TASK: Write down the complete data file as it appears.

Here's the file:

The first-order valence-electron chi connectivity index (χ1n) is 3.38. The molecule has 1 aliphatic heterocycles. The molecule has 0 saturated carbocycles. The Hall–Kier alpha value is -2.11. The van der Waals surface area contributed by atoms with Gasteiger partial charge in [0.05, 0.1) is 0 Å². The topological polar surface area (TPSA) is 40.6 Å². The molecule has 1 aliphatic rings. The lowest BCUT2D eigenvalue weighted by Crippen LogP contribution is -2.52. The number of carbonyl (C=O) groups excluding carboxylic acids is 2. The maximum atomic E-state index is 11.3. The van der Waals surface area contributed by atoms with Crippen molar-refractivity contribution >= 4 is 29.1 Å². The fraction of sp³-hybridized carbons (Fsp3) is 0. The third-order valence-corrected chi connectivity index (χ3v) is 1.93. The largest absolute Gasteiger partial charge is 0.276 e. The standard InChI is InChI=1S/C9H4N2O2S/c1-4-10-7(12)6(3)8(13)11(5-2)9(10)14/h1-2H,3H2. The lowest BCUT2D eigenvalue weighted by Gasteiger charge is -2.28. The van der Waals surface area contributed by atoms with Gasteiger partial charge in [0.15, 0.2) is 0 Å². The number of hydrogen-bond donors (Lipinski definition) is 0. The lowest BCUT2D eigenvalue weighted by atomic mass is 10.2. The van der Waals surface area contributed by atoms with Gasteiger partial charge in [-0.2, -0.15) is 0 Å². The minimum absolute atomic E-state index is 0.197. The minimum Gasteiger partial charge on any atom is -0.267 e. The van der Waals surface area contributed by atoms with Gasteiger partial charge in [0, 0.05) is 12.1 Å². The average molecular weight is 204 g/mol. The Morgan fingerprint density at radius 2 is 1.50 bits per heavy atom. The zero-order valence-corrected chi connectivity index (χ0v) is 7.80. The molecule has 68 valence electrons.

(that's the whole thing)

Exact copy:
The first-order valence-electron chi connectivity index (χ1n) is 3.38. The molecule has 1 aliphatic heterocycles. The molecule has 0 saturated carbocycles. The Hall–Kier alpha value is -2.11. The van der Waals surface area contributed by atoms with Gasteiger partial charge in [0.05, 0.1) is 0 Å². The topological polar surface area (TPSA) is 40.6 Å². The molecule has 1 aliphatic rings. The lowest BCUT2D eigenvalue weighted by Crippen LogP contribution is -2.52. The number of carbonyl (C=O) groups excluding carboxylic acids is 2. The maximum atomic E-state index is 11.3. The van der Waals surface area contributed by atoms with Crippen molar-refractivity contribution >= 4 is 29.1 Å². The fraction of sp³-hybridized carbons (Fsp3) is 0. The third-order valence-corrected chi connectivity index (χ3v) is 1.93. The largest absolute Gasteiger partial charge is 0.276 e. The standard InChI is InChI=1S/C9H4N2O2S/c1-4-10-7(12)6(3)8(13)11(5-2)9(10)14/h1-2H,3H2. The lowest BCUT2D eigenvalue weighted by Gasteiger charge is -2.28. The van der Waals surface area contributed by atoms with Gasteiger partial charge in [0.15, 0.2) is 0 Å². The number of hydrogen-bond donors (Lipinski definition) is 0. The lowest BCUT2D eigenvalue weighted by atomic mass is 10.2. The van der Waals surface area contributed by atoms with Gasteiger partial charge in [-0.2, -0.15) is 0 Å². The minimum absolute atomic E-state index is 0.197. The minimum Gasteiger partial charge on any atom is -0.267 e. The van der Waals surface area contributed by atoms with Gasteiger partial charge in [0, 0.05) is 12.1 Å². The average molecular weight is 204 g/mol. The Morgan fingerprint density at radius 2 is 1.50 bits per heavy atom. The zero-order valence-corrected chi connectivity index (χ0v) is 7.80. The molecule has 68 valence electrons.